Ja­panese bee­tle – trans­form­ing leaves into lace

This is the lat­est ar­ti­cle in a se­ries on emerg­ing biose­cu­rity risks that grow­ers should have on their radar. These are ex­otic pests or pathogens that are prov­ing highly in­va­sive around the world.

The Orchardist - - Our Most -


Ja­panese bee­tle ( Popil­lia japon­ica) is a shiny cop­per and green bee­tle that spends part of its life cy­cle above ground and part be­low ground.

Adults are present above ground and are around 8-11mm long with a width of 5-7mm. The body tends to be metal­lic green, with con­trast­ing bronze or cop­per wing cov­ers and five dis­tinc­tive patches of white hairs down each side of the ab­domen.

The adult leaves its feed­ing host and tends to seek a grassy area nearby when ready to lay eggs. The fe­male burrows into the soil to lay whitish eggs ap­prox­i­mately 1.5mm in length, be­fore re­turn­ing to the sur­face to re­sume feed­ing. The fe­male will bur­row and lay mul­ti­ple times and will deposit around 4060 eggs over her life­time.

The eggs hatch in to the lar­val form of the in­sect, a creamy white grub with a dark head and hairs on the body, which feeds on the plant roots. There are mul­ti­ple in­star stages, the last of which cre­ates an earth cell near the sur­face for pu­pa­tion, be­fore fi­nally emerg­ing as an adult. The life­cy­cle is gen­er­ally

com­pleted in a year, but can take two years in cooler cli­mates.


Over 300 plant species are known feed­ing hosts for Ja­panese bee­tle. The lar­val form of the in­sect feeds be­low ground on the roots of grasses, re­duc­ing their abil­ity to with­stand heat and wa­ter stress lead­ing to brown­ing off of leaf ma­te­rial above ground. Turf dam­age can be par­tic­u­larly ap­par­ent on fields and golf cour­ses.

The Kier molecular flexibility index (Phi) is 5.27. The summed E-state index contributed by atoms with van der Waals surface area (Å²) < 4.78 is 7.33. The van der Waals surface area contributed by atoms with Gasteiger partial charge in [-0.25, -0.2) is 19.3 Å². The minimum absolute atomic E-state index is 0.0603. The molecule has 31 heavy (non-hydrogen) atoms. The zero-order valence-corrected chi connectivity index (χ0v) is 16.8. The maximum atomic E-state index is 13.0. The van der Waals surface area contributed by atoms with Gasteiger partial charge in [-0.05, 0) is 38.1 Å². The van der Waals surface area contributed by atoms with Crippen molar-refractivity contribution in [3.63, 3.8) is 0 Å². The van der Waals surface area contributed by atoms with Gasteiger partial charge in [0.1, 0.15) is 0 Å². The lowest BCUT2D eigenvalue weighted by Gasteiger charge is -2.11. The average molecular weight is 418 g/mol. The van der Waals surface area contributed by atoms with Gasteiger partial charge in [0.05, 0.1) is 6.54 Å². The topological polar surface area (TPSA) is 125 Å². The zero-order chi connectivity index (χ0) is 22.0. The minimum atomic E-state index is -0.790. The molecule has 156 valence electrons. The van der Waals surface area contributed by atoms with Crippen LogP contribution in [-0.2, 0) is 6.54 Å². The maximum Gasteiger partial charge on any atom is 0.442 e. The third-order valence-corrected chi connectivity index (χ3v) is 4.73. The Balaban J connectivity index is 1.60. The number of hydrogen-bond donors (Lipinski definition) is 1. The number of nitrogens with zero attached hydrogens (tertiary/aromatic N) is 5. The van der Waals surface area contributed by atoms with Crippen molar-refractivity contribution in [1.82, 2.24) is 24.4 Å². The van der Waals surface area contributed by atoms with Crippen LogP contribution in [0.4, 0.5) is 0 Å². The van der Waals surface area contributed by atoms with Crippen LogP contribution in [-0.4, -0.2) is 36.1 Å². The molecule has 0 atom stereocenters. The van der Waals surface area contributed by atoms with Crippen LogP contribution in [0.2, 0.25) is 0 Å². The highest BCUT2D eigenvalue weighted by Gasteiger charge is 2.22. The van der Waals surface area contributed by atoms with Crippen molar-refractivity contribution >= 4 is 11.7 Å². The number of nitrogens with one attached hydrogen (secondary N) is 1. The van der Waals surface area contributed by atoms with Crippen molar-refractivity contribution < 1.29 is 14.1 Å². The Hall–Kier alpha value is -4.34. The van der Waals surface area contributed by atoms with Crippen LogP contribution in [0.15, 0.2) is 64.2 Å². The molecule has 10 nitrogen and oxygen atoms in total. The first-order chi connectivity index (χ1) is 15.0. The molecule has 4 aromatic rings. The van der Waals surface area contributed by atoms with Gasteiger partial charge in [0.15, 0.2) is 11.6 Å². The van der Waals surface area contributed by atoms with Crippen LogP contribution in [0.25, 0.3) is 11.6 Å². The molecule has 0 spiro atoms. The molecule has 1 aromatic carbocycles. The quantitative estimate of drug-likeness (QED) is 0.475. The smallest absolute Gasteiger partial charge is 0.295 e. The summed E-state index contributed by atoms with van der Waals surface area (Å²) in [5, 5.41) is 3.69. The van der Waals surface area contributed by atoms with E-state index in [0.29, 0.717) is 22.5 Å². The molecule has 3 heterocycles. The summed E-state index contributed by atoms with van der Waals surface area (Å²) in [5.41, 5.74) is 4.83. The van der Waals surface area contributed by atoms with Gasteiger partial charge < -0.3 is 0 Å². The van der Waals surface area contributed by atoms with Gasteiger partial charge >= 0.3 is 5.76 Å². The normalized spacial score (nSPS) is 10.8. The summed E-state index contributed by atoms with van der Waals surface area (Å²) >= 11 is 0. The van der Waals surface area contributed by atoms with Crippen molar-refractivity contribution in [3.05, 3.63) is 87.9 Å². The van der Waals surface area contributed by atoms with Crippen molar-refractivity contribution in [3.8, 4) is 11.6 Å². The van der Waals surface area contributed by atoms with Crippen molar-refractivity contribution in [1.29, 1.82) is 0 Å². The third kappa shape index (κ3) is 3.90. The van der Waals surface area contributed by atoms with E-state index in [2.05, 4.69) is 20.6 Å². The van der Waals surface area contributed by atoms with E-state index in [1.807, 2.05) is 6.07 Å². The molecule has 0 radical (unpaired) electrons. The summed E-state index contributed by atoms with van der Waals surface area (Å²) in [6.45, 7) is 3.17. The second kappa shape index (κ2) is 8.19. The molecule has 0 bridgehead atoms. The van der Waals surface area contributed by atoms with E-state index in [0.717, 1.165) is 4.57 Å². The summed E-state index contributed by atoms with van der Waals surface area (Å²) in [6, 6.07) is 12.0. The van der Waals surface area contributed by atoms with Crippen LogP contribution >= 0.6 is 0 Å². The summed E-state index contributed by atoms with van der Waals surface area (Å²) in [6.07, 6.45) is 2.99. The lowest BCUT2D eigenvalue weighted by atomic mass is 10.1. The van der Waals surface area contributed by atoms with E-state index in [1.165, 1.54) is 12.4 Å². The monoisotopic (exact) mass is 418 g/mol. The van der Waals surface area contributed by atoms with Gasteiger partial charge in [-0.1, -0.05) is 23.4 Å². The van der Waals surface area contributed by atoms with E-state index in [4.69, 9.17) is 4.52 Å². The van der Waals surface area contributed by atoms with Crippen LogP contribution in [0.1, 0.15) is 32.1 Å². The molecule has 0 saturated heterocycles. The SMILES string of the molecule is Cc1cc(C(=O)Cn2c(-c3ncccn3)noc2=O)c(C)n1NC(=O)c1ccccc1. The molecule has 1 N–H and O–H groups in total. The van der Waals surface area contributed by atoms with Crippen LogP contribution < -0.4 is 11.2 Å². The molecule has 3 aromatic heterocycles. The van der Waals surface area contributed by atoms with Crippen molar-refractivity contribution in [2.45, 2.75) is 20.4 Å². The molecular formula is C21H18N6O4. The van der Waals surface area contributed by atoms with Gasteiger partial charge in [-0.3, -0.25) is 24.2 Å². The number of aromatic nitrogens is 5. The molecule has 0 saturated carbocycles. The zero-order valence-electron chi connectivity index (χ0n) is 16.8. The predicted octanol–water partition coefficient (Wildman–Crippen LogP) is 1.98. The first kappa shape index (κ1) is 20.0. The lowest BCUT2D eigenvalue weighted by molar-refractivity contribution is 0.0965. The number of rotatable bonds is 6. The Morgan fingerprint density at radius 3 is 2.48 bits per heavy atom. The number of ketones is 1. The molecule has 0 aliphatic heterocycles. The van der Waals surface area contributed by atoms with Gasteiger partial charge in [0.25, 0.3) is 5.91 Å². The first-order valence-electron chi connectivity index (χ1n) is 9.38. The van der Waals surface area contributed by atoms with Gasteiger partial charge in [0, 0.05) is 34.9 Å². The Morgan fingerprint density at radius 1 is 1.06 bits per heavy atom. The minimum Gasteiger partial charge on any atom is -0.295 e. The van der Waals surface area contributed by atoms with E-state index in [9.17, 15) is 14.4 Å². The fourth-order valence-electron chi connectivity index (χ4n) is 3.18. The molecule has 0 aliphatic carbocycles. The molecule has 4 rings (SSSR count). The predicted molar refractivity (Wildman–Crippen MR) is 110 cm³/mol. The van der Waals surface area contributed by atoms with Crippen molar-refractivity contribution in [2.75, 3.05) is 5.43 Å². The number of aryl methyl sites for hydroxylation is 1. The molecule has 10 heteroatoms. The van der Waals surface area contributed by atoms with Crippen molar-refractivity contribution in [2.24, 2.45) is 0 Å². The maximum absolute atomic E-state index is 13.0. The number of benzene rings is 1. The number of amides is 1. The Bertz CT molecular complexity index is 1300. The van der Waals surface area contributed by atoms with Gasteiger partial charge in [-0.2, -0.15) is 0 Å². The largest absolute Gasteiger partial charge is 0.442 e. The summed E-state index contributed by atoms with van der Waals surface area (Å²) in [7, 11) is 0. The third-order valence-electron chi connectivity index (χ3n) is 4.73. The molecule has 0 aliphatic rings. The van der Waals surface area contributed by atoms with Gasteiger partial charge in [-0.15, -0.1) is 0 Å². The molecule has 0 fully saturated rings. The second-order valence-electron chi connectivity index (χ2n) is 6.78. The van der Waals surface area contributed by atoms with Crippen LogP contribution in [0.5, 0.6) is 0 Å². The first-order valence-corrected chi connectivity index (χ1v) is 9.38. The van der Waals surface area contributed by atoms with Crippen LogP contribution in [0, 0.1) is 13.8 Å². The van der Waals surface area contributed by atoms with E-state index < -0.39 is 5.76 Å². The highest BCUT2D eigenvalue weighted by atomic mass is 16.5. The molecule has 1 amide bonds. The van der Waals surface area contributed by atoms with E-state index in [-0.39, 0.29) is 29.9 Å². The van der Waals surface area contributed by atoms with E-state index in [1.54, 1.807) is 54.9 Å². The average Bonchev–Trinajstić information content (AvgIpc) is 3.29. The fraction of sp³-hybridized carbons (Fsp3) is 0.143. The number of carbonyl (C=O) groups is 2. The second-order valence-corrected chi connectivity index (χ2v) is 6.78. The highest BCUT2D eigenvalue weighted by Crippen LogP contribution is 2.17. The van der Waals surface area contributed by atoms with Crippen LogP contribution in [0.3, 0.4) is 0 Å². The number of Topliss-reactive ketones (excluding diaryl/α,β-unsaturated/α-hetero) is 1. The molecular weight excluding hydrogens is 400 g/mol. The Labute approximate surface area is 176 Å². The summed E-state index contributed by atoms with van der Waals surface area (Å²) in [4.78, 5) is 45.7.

In the United States Ja­panese bee­tle is one of the most sig­nif­i­cant pests for the turf grass and ornamental in­dus­tries, in­cur­ring sig­nif­i­cant man­age­ment costs. In con­trast adults con­sume fo­liage and blooms.The bee­tle feeds on the up­per leaf cells be­tween the leaf veins, re­sult­ing in skele­ton­i­sa­tion. The holes in the leaf re­duce the sur­face area for pho­to­syn­the­sis, weak­en­ing the plant. The dif­fer­ent life stages re­quire very dif­fer­ent control strate­gies mak­ing ef­fec­tive man­age­ment com­plex.


The adult Ja­panese bee­tle feeds on the leaves of a wide range of ornamental plants such as birch, maples and roses, but also feeds on crops such as ap­ples, as­para­gus, black­ber­ries, blue­ber­ries, corn, grapes, plums, peaches, rasp­ber­ries, rhubarb and soy­beans. The grubs have been known to con­sume the roots of var­i­ous veg­etable species.


The bee­tle is na­tive to Ja­pan, but has spread to China, Rus­sia, Por­tu­gal, Canada and the US. The adult bee­tles gen­er­ally fly short dis­tances, so spread pri­mar­ily oc­curs through the trans­porta­tion of in­fested soil. In Canada ef­forts are un­der­way to pre­vent spread of the pest to new ar­eas. Move­ment of risk goods (all un­der­ground plant parts with soil or grow­ing me­dia) is reg­u­lated in Canada be­tween re­gions where the pest is present and those that are pest-free.


Ac­ci­den­tal in­tro­duc­tions have re­sulted in the spread of Ja­panese bee­tle to new coun­tries, for ex­am­ple it has been sug­gested that the in­sect ar­rived in the US as a stow­away in a ship­ment of irises. In­fested soil is a risk, though NZ has strict biose­cu­rity reg­u­la­tions around soil that min­imises the risk of en­try via this path­way.